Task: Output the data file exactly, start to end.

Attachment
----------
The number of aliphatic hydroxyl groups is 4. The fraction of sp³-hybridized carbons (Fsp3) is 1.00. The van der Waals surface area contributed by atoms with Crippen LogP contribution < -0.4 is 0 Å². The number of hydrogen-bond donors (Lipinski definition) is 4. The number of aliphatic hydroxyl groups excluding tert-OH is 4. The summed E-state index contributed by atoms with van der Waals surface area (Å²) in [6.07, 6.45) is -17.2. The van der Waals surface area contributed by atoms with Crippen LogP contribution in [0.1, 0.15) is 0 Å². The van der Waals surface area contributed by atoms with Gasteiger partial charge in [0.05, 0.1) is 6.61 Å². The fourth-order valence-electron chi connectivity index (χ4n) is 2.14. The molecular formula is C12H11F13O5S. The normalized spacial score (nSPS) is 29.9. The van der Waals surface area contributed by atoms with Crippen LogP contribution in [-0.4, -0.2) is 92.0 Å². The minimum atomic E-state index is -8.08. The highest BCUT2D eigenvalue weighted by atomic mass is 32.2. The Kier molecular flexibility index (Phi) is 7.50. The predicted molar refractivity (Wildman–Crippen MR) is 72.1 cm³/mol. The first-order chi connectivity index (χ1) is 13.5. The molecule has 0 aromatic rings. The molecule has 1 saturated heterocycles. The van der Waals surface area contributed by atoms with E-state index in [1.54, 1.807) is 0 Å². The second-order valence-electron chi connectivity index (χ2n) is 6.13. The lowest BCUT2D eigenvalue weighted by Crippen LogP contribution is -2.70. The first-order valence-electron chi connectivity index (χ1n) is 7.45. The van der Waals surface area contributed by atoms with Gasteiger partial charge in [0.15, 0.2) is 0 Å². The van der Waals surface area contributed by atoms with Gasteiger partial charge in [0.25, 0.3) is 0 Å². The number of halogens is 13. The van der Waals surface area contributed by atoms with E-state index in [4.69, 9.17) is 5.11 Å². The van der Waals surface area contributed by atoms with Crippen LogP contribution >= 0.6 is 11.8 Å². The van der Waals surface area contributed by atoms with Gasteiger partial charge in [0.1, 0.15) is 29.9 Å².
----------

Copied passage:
The number of aliphatic hydroxyl groups is 4. The fraction of sp³-hybridized carbons (Fsp3) is 1.00. The van der Waals surface area contributed by atoms with Crippen LogP contribution < -0.4 is 0 Å². The number of hydrogen-bond donors (Lipinski definition) is 4. The number of aliphatic hydroxyl groups excluding tert-OH is 4. The summed E-state index contributed by atoms with van der Waals surface area (Å²) in [6.07, 6.45) is -17.2. The van der Waals surface area contributed by atoms with Crippen LogP contribution in [0.1, 0.15) is 0 Å². The van der Waals surface area contributed by atoms with Gasteiger partial charge in [0.05, 0.1) is 6.61 Å². The fourth-order valence-electron chi connectivity index (χ4n) is 2.14. The molecular formula is C12H11F13O5S. The normalized spacial score (nSPS) is 29.9. The van der Waals surface area contributed by atoms with Crippen LogP contribution in [-0.4, -0.2) is 92.0 Å². The minimum atomic E-state index is -8.08. The highest BCUT2D eigenvalue weighted by atomic mass is 32.2. The Kier molecular flexibility index (Phi) is 7.50. The predicted molar refractivity (Wildman–Crippen MR) is 72.1 cm³/mol. The first-order chi connectivity index (χ1) is 13.5. The molecule has 0 aromatic rings. The molecule has 1 saturated heterocycles. The van der Waals surface area contributed by atoms with E-state index in [1.54, 1.807) is 0 Å². The second-order valence-electron chi connectivity index (χ2n) is 6.13. The lowest BCUT2D eigenvalue weighted by Crippen LogP contribution is -2.70. The first-order valence-electron chi connectivity index (χ1n) is 7.45. The van der Waals surface area contributed by atoms with Gasteiger partial charge in [0.15, 0.2) is 0 Å². The van der Waals surface area contributed by atoms with Gasteiger partial charge in [0.25, 0.3) is 0 Å². The number of halogens is 13. The van der Waals surface area contributed by atoms with E-state index in [4.69, 9.17) is 5.11 Å². The van der Waals surface area contributed by atoms with Crippen LogP contribution >= 0.6 is 11.8 Å². The van der Waals surface area contributed by atoms with Gasteiger partial charge in [0.1, 0.15) is 29.9 Å².